Working Papers

Rebels at the Gates: Civil War Battle Locations, Movement, and Openings for Mediation

Abstract

In this paper, I build upon the conflict management, civil war, and bargaining literatures to develop and test a theoretical model that links openings for successful mediation to where civil war battles occur and how these locations change over time. I argue that the locations and movements of civil war battles provide information to both governments and rebels fighting a civil war that influences their willingness to engage in mediation. By identifying how civil war battles influence the willingness of warring sides to participate in mediation, I suggest that it is possible to identify other windows opportunity for effective conflict management beyond waiting for a conflict to evolve into a hurting stalemate. The results of my analysis of 47 African civil conflicts shows that battle locations, battle velocity, and battle dispersion each influence the occurrence and outcomes of mediation.

Nipping Them in the Bud:  The Occurrence of Mediation in Low-Intensity Civil Conflicts

Abstract

Civil conflicts constitute one of the most significant threats to human security. Understanding when belligerents are willing to undertake conflict management efforts is an important first step in better understanding how civil conflicts can be dealt with by the international community.  In this paper, I examine the occurrence of mediation in low-intensity conflicts.  Drawing on insights from the war termination literature, I develop a theoretical argument that links mediation in low-intensity conflicts to the evolution of fighting.  I argue that, while the characteristics of a conflict and its belligerents influence when mediation happens, how events unfold on the battlefield also influences the occurrence of mediation. I test this argument by looking at low-intensity conflicts in Africa during 1997-2004 using data on mediation in low-intensity conflicts and battle-level civil conflict events.  The analysis highlights the important effect of battlefield outcomes and locations upon the occurrence of mediation in low-intensity conflicts.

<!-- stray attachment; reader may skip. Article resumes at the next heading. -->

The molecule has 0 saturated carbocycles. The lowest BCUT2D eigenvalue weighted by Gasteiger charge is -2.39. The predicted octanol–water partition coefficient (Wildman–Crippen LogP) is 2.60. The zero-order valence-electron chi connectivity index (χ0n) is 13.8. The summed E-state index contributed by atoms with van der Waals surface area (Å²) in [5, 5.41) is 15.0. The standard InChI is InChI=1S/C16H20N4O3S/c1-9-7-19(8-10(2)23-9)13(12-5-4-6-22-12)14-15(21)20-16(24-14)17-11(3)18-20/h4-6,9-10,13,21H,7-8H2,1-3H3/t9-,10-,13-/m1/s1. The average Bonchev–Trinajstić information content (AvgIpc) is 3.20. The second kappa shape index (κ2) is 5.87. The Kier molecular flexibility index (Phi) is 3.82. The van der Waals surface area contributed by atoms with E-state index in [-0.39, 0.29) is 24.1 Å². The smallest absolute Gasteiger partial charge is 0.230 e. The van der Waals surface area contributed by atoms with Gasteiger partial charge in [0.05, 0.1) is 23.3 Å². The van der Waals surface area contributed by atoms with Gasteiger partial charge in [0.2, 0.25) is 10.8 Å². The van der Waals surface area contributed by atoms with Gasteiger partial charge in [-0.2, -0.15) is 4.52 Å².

The Durability of Imposed Democracy & the Futures of Iraq & Afghanistan – with Andrew Enterline

Abstract

Why do imposed democracies endure? The fates of the fledgling polities in contemporary post-war Iraq and Afghanistan underscore the relevance of examining this question. Drawing on the subfields of comparative politics and international relations, we do so with a framework anchored to four sources of polity durability: (1) the domestic environment in which the democratic polity is imposed; (2) the degree of domestic security in the state into which a polity is imposed; (3) the commitment of the imposing power and (4) the international environment within which the host state and the imposed polity are nested. We use duration analysis and a sample of imposed democratic polities enduring in the twentieth century to test our expectations derived with the framework. We find that ethnic cleavages, economic development, domestic and international security, prior democratic experience, and the commitment of the imposing power to the imposed state are central to the the survival of imposed democracies. Our findings underscore the challenges that building durable democracies in post-invasion Afghanistan and Iraq face.